How Trump could lock out Tiktok – digital

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If the US government bans Tiktok, it would be a disaster for the provider of the video app. And it would be the second. A few weeks ago, the huge Indian market with hundreds of millions of Tiktok users disappeared. After skirmishes on the border to the even larger neighboring state, the country blocked Tiktok and 58 other apps from China. With the USA, access to the second market is now in question, in which the app is very successful.

The Trump administration’s announcement to the Tiktok mother Bytedance is clear: sell Tiktok to a US company – preferably Microsoft – or we will shut you down. But how could the U.S. government ban Tiktok?

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Trump could declare a “national emergency” because of Tiktok under a law called the International Emergency Economic Powers Act and ban the app. To this end, he could also rely on Presidential Decree 13873. He had issued it in May 2019, in particular against the Chinese hardware companies Huawei and ZTE. The move would prohibit US companies from offering Tiktok. This would be particularly relevant for the app stores from Google and Apple, the only relevant points of contact for downloading apps for the mobile operating systems iOS and Android. The attempt by Chinese cell phone manufacturers to set up their own app store is still in its infancy.

If Tiktok disappears from the two large app stores, the program can still be used in the USA. Then, however, the company can no longer deploy updates via these platforms. The app would become outdated and unsafe because possible security gaps in the program code could no longer be plugged.

Apple usually only checks an app when it is first published or updated, to determine whether it is legal under the laws of the respective country. The company did not want to comment on the specific Tiktok case. A Google spokesman said on request that the Tiktok case had “no specific information”. Basically, the laws of every country have to be implemented.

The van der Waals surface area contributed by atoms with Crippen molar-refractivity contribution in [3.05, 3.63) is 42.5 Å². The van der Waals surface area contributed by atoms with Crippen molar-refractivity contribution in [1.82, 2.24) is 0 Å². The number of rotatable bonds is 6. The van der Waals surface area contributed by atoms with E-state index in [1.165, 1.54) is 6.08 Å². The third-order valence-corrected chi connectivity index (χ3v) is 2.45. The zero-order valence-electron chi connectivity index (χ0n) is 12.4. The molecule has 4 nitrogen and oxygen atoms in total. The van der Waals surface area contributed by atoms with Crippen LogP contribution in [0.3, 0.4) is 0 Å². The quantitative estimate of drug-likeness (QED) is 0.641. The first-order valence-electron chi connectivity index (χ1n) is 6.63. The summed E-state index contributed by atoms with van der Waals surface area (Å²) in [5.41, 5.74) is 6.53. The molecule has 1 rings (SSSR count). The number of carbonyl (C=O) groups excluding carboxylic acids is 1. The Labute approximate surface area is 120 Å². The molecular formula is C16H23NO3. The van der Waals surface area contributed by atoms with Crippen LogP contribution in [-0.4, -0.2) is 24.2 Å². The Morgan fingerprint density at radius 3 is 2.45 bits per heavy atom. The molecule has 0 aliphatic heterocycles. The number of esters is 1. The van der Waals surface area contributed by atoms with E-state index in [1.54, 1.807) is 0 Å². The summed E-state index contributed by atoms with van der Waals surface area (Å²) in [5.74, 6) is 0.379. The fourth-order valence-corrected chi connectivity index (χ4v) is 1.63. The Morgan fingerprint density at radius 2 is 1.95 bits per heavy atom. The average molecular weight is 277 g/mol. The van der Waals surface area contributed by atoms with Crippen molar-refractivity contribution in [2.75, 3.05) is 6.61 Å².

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Making Tiktok completely unusable in the United States is complicated. If the US government tried to force Google and Apple to destroy already downloaded versions on the cell phones themselves, the corporations would fight back massively. Such direct interference with customers’ cell phones would destroy the relationship of trust between them and the providers of their operating systems.

Theoretically, Tiktoks could be blocked without the help of Google and Apple, via the Internet provider. In contrast to China or Iran, the United States does not have a central body through which the national Internet can be controlled. The US government would therefore have to instruct all Internet providers such as T-Mobile individually to block data traffic between the app and Tiktok’s servers. Ironically, this drastic move would be like Internet censorship for which the West has always criticized China and its “Great Firewall”, the control system over the Chinese Internet. Tiktok users have already announced that they will use a virtual private network in the event of such a blockage – software that can bypass the blockage. With it, the mobile phone accesses Tiktok across a country in which the app works.

However, the question arises whether Tiktok with such restricted access to India and the USA – from where many influencers come who make the app successful worldwide – is still particularly interesting for young people in the rest of the world. US influencers would probably move to another platform.

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A simpler variant would be to ban the app only from US officials. Anything that can be installed on service cell phones is controlled centrally anyway. Soldiers from the USA and Australia have been banned from the app since the beginning of the year. A ban for civil servants would hardly have the brutal effect on byte dance and thus on China that Trump wants.

No matter which way the United States chooses, Tiktok should defend itself against a ban in court. And could rely on a legal peculiarity of the USA: the broad interpretation of freedom of expression. Program code of software has been protected by this freedom since a 1995 court decision. At that time it was about a mathematician who wanted to publish an encryption algorithm. The government wanted to have it presented, for fear that technology could make life difficult for intelligence agencies. However, one judge ruled: “The court cannot find a significant difference between sophisticated computer language and German or French.” Tiktok could also argue that way. Eva Galperin of the civil rights organization Electronic Frontier Foundation expressed it in conversation with the US technology website Protocol like this: “Code is language. Tiktok is code.”

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